The best resource for all Carnaval programming is the state tourism agency Bahiatursa (www.bahiatursa.ba.gov.br); they have information about all the parades and events taking place around town. In addition to the regular tourist information offices they have booths with English-speaking staff along the three parade routes. Another great resource on sale at newsstands is the Guia do Ocio, a monthly arts-and-entertainment magazine that publishes an amazingly detailed Carnaval edition for R$5.

See the list below to help you decide which blocos to follow. To purchase an abadá, contact the bloco directly or else call the Central do Carnaval (tel. 071/3372-6000; www.centraldocarnaval.com.br); they represent at least a dozen of the most popular blocos. The prices for the abadás range from R$300 to R$900 for 2 or 3 days. The Central can also sell you an abadá for a day if you don't want to commit to the entire 3 days or want to try different blocos.

Ara Ketu -- Though it's getting more and more known across Brazil, Ara Ketu's roots remain in Salvador where the group works with community organizations and runs music and theater workshops for disadvantaged children and teens.

Blocos Axé -- Many of the blocos axé originated in the poorer and overwhelmingly black neighborhoods on the outskirts of Salvador. With the recent revival of black culture and pride, these blocos have become more and more popular and are now part of the mainstream events. The most popular ones are Ilê Aiyê, Olodum, Filhos de Ghandi, Ara Ketu, and Filhas de Oxum.

Camaleão -- Founded in 1978 by a group of university students, Camaleão parades Sunday through Tuesday along the Osmar route. Chiclete com Banana is the lead attraction, one of the most popular Bahian bands. This bloco was a recent winner of the best bloco and best band award. It also takes first prize for most expensive bloco. The 2010 abadás for all 3 days topped out at R$2,500 and still sold out!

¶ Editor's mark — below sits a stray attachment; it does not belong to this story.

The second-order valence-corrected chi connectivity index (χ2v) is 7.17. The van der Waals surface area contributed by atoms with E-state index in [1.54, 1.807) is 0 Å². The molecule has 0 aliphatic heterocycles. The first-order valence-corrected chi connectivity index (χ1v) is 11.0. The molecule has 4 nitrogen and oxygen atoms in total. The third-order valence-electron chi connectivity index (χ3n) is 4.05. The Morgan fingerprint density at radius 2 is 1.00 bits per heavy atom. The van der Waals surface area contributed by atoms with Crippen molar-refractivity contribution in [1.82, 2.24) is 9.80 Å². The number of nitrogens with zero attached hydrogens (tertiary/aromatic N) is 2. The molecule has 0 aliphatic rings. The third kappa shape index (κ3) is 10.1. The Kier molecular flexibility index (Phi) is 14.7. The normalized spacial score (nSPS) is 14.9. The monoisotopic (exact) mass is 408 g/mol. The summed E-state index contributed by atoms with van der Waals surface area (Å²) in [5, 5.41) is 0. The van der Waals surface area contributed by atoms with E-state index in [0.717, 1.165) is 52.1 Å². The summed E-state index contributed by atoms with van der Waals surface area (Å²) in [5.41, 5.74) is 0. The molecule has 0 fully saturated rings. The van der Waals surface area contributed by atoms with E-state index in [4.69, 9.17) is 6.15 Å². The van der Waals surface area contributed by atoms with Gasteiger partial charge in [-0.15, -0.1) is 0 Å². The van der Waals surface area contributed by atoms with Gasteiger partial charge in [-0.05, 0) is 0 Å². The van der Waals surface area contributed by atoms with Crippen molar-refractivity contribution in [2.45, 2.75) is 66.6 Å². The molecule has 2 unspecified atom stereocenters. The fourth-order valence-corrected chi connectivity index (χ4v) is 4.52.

Cerveja e Cia -- Given that Ivete Sangalo's producer owns this bloco, it only makes sense that Sangalo -- Bahia's musical sensation -- is the star attraction. The bloco parades Thursday through Saturday along the Dodô beach route.

Filhos de Ghandi -- Popular during Carnaval for its symbolic message of peace, this bloco is instantly recognizable for the white Ghandi costumes worn by its 10,000 all-male followers. The bloco parades Sunday through Tuesday (along the Osmar route Sun and Mon and along the Dodô on Tues). To purchase an abadá (the Ghandi uniform) contact tel. 071/3321-7073.

Ilê Aiyê -- One of the most traditional Afro blocos, Ilê lets only blacks parade, but everyone is welcome to watch and cheer. Its music is a wonderful blend of reggae and percussion; the drums are phenomenal. The group parades on Saturday, Sunday, and Tuesday along the Osmar route. For abadás contact tel. 071/3388-4969.

Olodum -- Internationally known, Olodum's popularity draws huge crowds. The music is fun, some reggae, a little bit of samba, and lots of drums. Olodum always provides a great show. The group parades on 4 days, Friday and Sunday through Tuesday. Abadás can be purchased at the store in Pelourinho, Rua das Laranjeiras 30, or contact tel. 071/3321-5010.

Papa -- One of the older blocos, Papa was founded in 1979, and has for the past few years been led by the wildly popular local group Babado Novo. The bloco attracts mostly young people, who come to see immensely popular lead singer Claudia Leite.